The PEOPLE of the State of New York, Respondent, v. Malik BRIGGS, Defendant-Appellant.
Judgment, Supreme Court, New York County (Richard Lowe, III, J.), rendered October 24, 1990, convicting defendant, after a jury trial, of manslaughter in the first degree, and sentencing him to a term of 7 to 21 years, unanimously affirmed.
Since the jury convicted defendant of the reduced charge of first-degree manslaughter, based on extreme emotional disturbance, defendant's argument that the court erred in refusing to charge first-degree manslaughter as a lesser included offense of second-degree murder is academic. In any case, the trial court correctly concluded that there was no reasonable view of the evidence that defendant merely intended to cause serious physical injury to the decedent, but did not intend to kill him (People v. Glover, 57 N.Y.2d 61, 63-64, 453 N.Y.S.2d 660, 439 N.E.2d 376).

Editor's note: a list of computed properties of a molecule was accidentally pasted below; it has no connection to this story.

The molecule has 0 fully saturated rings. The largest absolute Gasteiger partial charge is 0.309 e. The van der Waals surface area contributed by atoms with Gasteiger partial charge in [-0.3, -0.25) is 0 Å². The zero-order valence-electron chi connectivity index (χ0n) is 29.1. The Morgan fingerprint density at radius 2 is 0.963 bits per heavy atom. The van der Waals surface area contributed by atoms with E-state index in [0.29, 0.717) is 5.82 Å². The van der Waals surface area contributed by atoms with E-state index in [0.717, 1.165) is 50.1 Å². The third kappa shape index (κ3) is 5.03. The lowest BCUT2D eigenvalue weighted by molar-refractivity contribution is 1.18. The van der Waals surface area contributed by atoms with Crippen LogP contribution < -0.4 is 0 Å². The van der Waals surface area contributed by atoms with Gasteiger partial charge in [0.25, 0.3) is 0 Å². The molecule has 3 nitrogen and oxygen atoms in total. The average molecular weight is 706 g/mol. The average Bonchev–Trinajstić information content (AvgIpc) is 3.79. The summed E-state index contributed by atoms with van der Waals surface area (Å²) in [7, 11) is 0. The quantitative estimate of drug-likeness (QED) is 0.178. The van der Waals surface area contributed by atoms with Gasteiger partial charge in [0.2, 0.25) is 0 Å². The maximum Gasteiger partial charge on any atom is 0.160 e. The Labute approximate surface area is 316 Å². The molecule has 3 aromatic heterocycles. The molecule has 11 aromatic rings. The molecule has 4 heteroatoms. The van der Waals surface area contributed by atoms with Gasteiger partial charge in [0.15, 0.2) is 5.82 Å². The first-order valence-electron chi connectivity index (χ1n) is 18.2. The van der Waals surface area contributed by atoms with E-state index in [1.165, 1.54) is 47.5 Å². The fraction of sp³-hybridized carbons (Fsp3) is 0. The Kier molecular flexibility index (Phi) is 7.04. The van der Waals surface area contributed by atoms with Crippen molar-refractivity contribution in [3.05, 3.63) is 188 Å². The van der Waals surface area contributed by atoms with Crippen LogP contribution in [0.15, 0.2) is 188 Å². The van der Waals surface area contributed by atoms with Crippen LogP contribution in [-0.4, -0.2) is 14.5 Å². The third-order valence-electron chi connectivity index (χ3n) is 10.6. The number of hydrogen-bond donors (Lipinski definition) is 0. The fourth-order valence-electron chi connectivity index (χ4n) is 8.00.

The trial court properly limited testimony from defendant's witnesses concerning their knowledge of the deceased's reputation for violence or specific acts of violence. At that point in the trial, there was no evidence or offer of proof that defendant shared this knowledge (People v. Pizzaro, 184 A.D.2d 448, 449, 585 N.Y.S.2d 406, lv. denied 80 N.Y.2d 908, 588 N.Y.S.2d 834, 602 N.E.2d 242; People v. Miller, 39 N.Y.2d 543, 384 N.Y.S.2d 741, 349 N.E.2d 841), and defendant sought no relief in this regard following his own testimony.